Study recommendations come to fruition in new policies to combat fentanyl crisis

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In late 2022, a team at the University of Washington wrapped up the Changing Overdose Response with Emergency Services (CORES) study, a collaboration between HSPop, the School of Nursing, and Public Health – Seattle & King County. Researchers collected qualitative data from first responders (police officers, paramedics, and nurses) as well as people who use drugs (PWUD) to glean their attitudes around three different policy ideas: leave-behind naloxone, buprenorphine, and HIV/HCV testing. The second part of the study surveyed how cities across the country are tackling the fentanyl crisis.

In December 2022, the team presented their formal recommendations based on the study findings to King County. They’ve since presented at numerous conferences nationwide, including the Academy Health Annual Research meeting in June 2023. Some members of the “Research with Expert Advisors on Drug Use” (READU) team, who contributed to CORES, are now launching a new five-year study building upon their findings. That study, “Overdose Response Centering Inclusion and Diversity (ORCID),” is funded by a Racial Equity Initiative (REI) grant from the National Institute on Drug Abuse, a research center within NIH. The study will examine how policies implemented in the CORES study have impacted people of color who use drugs in King County.

Recommendations lead to results

Now, several of READU’s recommendations, including those involving naloxone, have at last come to fruition. “Leave-behind” or “take-home” naloxone refers to distributing the drug, which is used to reverse overdoses, to non-medical personnel. As CORES researchers write, “PWUD and their social networks have expressed strong support for the distribution of take-home naloxone to prevent opioid overdoses in their communities.” The study’s interviews found “unanimous support” among PWUD. First responders were similarly supportive of at-home administration and noted that “the sooner naloxone could be administered, the better.”

Fortunately, naloxone is becoming more widely available. Recently, the governor signed a bill requiring all public high schools to stock naloxone, as Seattle Public Schools has for years. Brad Finegood, Strategic Advisor for Public Health-Seattle & King County on Behavioral Health and an advisor to CORES, recommends that naloxone become a staple of families’ medicine cabinets.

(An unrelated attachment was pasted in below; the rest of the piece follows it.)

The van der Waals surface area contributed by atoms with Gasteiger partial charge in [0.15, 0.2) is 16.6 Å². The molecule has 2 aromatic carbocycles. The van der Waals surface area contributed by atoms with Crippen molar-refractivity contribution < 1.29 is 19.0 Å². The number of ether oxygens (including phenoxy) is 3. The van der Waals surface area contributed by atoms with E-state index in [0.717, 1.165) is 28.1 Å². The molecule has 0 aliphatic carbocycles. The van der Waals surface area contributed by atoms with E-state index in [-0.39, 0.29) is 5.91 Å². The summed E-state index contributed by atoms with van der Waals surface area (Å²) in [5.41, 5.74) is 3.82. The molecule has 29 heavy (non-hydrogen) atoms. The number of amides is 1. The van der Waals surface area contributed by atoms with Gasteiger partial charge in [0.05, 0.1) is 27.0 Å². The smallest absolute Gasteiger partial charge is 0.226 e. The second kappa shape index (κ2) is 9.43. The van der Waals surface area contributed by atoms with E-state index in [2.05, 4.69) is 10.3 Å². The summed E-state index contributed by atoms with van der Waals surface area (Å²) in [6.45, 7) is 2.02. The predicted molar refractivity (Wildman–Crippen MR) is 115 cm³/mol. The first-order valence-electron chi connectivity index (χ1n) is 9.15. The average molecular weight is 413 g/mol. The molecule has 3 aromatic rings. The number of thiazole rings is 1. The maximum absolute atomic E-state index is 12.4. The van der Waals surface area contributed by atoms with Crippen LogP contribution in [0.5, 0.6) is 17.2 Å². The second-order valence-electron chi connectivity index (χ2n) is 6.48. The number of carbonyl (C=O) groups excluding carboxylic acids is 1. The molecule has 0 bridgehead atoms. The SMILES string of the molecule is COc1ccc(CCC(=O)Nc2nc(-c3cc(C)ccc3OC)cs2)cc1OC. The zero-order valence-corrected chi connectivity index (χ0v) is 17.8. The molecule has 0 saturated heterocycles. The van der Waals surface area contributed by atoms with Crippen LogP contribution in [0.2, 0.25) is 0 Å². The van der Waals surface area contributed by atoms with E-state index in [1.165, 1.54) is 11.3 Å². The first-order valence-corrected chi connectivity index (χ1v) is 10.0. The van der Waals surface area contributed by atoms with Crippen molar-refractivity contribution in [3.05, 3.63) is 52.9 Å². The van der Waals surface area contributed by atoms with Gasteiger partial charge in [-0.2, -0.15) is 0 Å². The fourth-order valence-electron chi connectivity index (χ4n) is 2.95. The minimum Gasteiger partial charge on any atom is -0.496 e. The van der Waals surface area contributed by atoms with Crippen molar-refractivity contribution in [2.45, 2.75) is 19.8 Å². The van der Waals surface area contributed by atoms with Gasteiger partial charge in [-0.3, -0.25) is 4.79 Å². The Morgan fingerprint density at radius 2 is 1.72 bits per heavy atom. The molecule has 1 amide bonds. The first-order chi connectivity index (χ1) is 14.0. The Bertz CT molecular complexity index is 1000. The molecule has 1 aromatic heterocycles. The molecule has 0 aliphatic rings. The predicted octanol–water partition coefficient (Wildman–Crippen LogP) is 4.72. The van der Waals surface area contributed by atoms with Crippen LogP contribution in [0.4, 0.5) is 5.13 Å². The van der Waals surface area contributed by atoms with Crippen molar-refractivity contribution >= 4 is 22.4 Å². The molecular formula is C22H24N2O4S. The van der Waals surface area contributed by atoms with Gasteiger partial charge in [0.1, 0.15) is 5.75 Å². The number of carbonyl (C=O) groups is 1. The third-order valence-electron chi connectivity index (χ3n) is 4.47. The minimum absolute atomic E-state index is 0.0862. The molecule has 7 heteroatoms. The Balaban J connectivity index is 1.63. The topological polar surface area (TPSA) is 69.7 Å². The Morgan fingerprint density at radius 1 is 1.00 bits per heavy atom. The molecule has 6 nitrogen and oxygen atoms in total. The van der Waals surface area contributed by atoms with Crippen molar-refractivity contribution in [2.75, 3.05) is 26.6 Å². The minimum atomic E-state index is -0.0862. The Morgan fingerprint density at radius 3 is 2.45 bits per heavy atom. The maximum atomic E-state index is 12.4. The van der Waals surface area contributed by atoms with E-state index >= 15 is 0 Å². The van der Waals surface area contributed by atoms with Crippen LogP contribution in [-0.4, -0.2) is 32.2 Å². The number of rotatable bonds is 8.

CORES’s buprenorphine-related findings are also gaining traction. The CORES report characterizes buprenorphine, a drug used to treat opioid withdrawal, as the “gold standard” for treatment. “Early initiation of buprenorphine-naloxone is associated with lower opioid overdose risk, opioid overdose-related emergency department visits, and reduced health care costs for insured patients with [opioid use disorder],” READU researchers concluded.

In interviews, PWUD were enthusiastic about buprenorphine administered by first responders, noting its convenience and accessibility. Meanwhile, first responders “described buprenorphine as evidence-based, effective, and appropriate for a first responder setting.”

Now, King County has taken note. Seattle Mayor Bruce Harrell has endorsed this approach, and the Fire Department recently began a pilot program to allow paramedics to administer the drug after overdoses. So far this year, the Fire Department has faced an average of 24 overdoses per day. 

Jenna van Draanen, a lead CORES researcher who teaches in HSPop and the School of Nursing, said in an interview that an overdose can be a catalyst for treatment. “A lot of people are contacting [emergency medical services] and then later having a fatal overdose. There’s a window of opportunity for intervention where we might be able to connect people with care and avoid a tragic overdose later on,” she explained.

Nothing about us, without us

In addition to its findings, CORES’ innovative study design provides a template for future research. As Finegood explained, the READU team was committed to the ethos of “Nothing about us, without us,” which meant collaborating with PWUD at every step of the process. The READU team, comprised of current and former PWUD, helped draft unbiased interview questions, conduct interviews, and analyze data. The team provided “credibility” and ensured the study did not inadvertently re-stigmatize PWUD, said READU member Cece Wetteman, whose own lived experience battling heroin addiction has made them passionate about harm reduction. They cite the Downtown Vancouver manifesto as an inspiration for their work.

The READU team welcomes recent updates in opioid policy. “[We are] incredibly excited to hear that our work has contributed to this great progress. We’re also inspired by the incredible work from Washington State youth organizers, the folks at the Seattle Fire Department, and the many other people who made these important changes happen,” said the READU team.

“Many members of our team were particularly interested in SB5084 and are hoping we’ll be able to support the rollout of naloxone in schools in some way,” they continued. 

Monitoring impact of new policies

What’s next for READU? The team is excited to dig into the equity impacts of these new policies with their new study, ORCID.

“We’re looking forward to continuing our collaboration with community partners toward health equity for people who use drugs,” the team reflected.

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